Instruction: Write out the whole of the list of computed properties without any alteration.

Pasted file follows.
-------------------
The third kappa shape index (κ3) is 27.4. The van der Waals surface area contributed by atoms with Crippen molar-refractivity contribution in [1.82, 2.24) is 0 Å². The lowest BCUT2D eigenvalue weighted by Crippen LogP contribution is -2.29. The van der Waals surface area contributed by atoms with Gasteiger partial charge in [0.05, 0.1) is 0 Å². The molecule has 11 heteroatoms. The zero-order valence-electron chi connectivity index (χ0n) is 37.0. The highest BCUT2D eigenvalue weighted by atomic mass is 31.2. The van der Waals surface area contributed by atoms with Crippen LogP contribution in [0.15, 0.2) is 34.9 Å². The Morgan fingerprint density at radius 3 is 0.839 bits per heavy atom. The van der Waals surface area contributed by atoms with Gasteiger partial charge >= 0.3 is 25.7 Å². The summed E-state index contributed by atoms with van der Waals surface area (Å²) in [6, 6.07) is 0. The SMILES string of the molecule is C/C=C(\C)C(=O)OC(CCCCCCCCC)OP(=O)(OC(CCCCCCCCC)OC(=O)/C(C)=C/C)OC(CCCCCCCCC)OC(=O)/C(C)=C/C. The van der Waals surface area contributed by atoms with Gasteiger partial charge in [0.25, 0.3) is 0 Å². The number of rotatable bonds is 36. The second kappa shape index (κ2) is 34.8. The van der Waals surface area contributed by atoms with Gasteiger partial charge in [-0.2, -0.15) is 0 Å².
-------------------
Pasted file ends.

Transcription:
The third kappa shape index (κ3) is 27.4. The van der Waals surface area contributed by atoms with Crippen molar-refractivity contribution in [1.82, 2.24) is 0 Å². The lowest BCUT2D eigenvalue weighted by Crippen LogP contribution is -2.29. The van der Waals surface area contributed by atoms with Gasteiger partial charge in [0.05, 0.1) is 0 Å². The molecule has 11 heteroatoms. The zero-order valence-electron chi connectivity index (χ0n) is 37.0. The highest BCUT2D eigenvalue weighted by atomic mass is 31.2. The van der Waals surface area contributed by atoms with Crippen LogP contribution in [0.15, 0.2) is 34.9 Å². The Morgan fingerprint density at radius 3 is 0.839 bits per heavy atom. The van der Waals surface area contributed by atoms with Gasteiger partial charge >= 0.3 is 25.7 Å². The summed E-state index contributed by atoms with van der Waals surface area (Å²) in [6, 6.07) is 0. The SMILES string of the molecule is C/C=C(\C)C(=O)OC(CCCCCCCCC)OP(=O)(OC(CCCCCCCCC)OC(=O)/C(C)=C/C)OC(CCCCCCCCC)OC(=O)/C(C)=C/C. The van der Waals surface area contributed by atoms with Gasteiger partial charge in [0.25, 0.3) is 0 Å². The number of rotatable bonds is 36. The second kappa shape index (κ2) is 34.8. The van der Waals surface area contributed by atoms with Gasteiger partial charge in [-0.2, -0.15) is 0 Å².